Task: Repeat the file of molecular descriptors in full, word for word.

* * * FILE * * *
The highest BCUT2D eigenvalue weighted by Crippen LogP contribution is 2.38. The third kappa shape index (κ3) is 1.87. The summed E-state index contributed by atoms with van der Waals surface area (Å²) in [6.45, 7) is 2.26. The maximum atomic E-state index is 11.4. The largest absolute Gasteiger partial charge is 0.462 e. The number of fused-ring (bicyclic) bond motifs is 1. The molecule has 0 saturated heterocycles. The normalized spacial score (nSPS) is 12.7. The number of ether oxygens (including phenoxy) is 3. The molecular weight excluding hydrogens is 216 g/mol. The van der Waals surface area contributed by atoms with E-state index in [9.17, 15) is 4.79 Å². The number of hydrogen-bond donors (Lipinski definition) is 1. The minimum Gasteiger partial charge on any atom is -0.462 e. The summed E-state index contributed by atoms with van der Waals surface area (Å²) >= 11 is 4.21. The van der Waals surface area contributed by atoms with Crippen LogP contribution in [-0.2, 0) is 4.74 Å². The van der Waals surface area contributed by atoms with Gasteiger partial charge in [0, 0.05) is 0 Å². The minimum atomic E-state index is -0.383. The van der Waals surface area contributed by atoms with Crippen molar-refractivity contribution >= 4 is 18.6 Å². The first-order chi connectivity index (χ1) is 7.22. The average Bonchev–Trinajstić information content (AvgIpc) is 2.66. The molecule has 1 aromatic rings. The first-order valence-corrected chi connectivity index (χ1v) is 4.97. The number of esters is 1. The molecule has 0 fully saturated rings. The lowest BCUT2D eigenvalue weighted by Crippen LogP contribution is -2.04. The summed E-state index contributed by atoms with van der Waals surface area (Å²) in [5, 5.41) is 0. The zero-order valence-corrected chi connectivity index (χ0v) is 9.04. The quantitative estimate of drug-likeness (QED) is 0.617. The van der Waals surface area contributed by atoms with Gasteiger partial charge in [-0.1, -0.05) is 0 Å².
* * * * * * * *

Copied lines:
The highest BCUT2D eigenvalue weighted by Crippen LogP contribution is 2.38. The third kappa shape index (κ3) is 1.87. The summed E-state index contributed by atoms with van der Waals surface area (Å²) in [6.45, 7) is 2.26. The maximum atomic E-state index is 11.4. The largest absolute Gasteiger partial charge is 0.462 e. The number of fused-ring (bicyclic) bond motifs is 1. The molecule has 0 saturated heterocycles. The normalized spacial score (nSPS) is 12.7. The number of ether oxygens (including phenoxy) is 3. The molecular weight excluding hydrogens is 216 g/mol. The van der Waals surface area contributed by atoms with E-state index in [9.17, 15) is 4.79 Å². The number of hydrogen-bond donors (Lipinski definition) is 1. The minimum Gasteiger partial charge on any atom is -0.462 e. The summed E-state index contributed by atoms with van der Waals surface area (Å²) >= 11 is 4.21. The van der Waals surface area contributed by atoms with Crippen LogP contribution in [-0.2, 0) is 4.74 Å². The van der Waals surface area contributed by atoms with Gasteiger partial charge in [0, 0.05) is 0 Å². The minimum atomic E-state index is -0.383. The van der Waals surface area contributed by atoms with Crippen molar-refractivity contribution >= 4 is 18.6 Å². The first-order chi connectivity index (χ1) is 7.22. The average Bonchev–Trinajstić information content (AvgIpc) is 2.66. The molecule has 1 aromatic rings. The first-order valence-corrected chi connectivity index (χ1v) is 4.97. The number of esters is 1. The molecule has 0 fully saturated rings. The lowest BCUT2D eigenvalue weighted by Crippen LogP contribution is -2.04. The summed E-state index contributed by atoms with van der Waals surface area (Å²) in [5, 5.41) is 0. The zero-order valence-corrected chi connectivity index (χ0v) is 9.04. The quantitative estimate of drug-likeness (QED) is 0.617. The van der Waals surface area contributed by atoms with Gasteiger partial charge in [-0.1, -0.05) is 0 Å².